In his book From Christendom to Apostolic Mission, Msgr. James Shea makes the argument that the Catholic Church must reconnect with her evangelical roots. He spends a couple of chapters in this short book explaining that structures within our society that used to be infused with Christianity no longer are, and college students who used to return to their religious roots after a few years away at school often no longer do so. Msgr. Shea does a great job explaining the reality that we are living in, and he also gives an encouraging and invigorating challenge to those who love Jesus and His church: be disciples first, and then become apostles.
FOCUS seeks to answer this call in an inspiring way. The Fellowship of Catholic University Students (FOCUS) is a national network of missionaries who work on college campuses to help students become disciples of Jesus Christ. They also train those student-disciples to become apostles, encouraging them to go out and preach the Gospel after it has led them to change their own lives. The annual FOCUS conference, SEEK, was held in St. Louis earlier this month, and the fruits of their mission were on display. About 19,000 people attended the conference. It was amazing to witness the faith and dedication of these young people, and not just their faith, but their formation. In speaking with the attendees and spending time with them, it was clear that they didn’t just like coming to church, but on top of that they were in a living relationship with Jesus Christ, or they were at least on the road to having one. They were dedicated to the sacraments and they understood why the sacraments were important to their life.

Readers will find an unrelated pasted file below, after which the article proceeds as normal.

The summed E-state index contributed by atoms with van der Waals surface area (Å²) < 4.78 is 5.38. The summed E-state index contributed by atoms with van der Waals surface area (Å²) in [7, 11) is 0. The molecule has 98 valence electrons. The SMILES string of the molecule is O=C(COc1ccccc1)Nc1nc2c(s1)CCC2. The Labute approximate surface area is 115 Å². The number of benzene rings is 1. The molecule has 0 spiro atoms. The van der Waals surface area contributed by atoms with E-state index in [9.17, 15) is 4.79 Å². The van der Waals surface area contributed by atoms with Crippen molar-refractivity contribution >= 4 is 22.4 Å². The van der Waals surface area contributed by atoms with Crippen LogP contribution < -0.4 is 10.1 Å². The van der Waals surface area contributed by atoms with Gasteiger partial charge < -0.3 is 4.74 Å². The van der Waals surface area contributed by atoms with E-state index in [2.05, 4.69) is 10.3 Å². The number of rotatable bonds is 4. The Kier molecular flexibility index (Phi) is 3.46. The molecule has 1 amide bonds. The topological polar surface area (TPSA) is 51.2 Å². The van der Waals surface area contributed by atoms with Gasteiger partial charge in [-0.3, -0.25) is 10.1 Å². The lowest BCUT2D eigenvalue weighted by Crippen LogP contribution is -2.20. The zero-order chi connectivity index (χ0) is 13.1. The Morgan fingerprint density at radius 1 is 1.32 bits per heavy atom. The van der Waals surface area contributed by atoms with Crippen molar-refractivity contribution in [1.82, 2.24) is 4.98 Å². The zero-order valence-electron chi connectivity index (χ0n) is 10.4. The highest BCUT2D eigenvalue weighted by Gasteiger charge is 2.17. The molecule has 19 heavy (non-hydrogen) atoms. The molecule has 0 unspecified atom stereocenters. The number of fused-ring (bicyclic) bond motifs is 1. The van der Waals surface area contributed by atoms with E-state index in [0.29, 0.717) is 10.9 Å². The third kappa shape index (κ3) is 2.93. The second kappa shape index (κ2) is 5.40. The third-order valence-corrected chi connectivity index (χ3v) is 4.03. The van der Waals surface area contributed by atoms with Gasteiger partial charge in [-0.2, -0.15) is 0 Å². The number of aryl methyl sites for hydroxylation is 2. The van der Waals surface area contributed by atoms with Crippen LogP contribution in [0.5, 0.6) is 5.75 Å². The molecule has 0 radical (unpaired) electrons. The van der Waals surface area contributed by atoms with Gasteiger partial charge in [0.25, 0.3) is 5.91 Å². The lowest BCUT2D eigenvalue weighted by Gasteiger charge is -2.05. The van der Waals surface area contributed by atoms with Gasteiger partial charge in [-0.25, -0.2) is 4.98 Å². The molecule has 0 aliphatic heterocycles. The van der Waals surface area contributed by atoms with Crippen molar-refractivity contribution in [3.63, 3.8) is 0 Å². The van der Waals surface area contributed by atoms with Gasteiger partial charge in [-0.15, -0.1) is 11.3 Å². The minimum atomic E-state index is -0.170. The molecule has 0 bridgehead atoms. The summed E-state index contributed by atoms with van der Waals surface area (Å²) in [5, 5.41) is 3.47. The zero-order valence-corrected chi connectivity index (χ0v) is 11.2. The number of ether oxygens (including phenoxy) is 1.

As the head of FOCUS, Curtis Martin stated in one of the breakout sessions: our colleges and universities help to set the course of our culture, and the next generation is formed during these four critical years, so we must bring the Gospel to these campuses or risk young people losing their faith entirely before entering the work force. This conference was a very life-giving event for me, but it also has left me considering what I can do as a priest to support the young people I met and was inspired by. The young church needs priests who will accompany them and bring them into contact with the Lord through the sacraments. There were about 400 priests at FOCUS, and it was amazing to see how the students would regularly come up to us with big smiles and ask for various items to be blessed, or for prayers for a certain intention, or for one of us to hear their confession.
As vocation director, I am grateful for the work done by campus ministers across our diocese. About 80 students from our diocesan universities attended the conference. FOCUS serves at Mississippi State right now and they had about 60 attendees alone! But all of us share in the responsibility to form our young people in the faith, and I am grateful that I was able to attend this event, and it has led me to think seriously about the way that I evangelize. Nearly 19,000 people attended a conference centered on Jesus and the sacraments. The desire for God is in the hearts of young people — what are we doing to bring Him to them?
– Father Nick Adam
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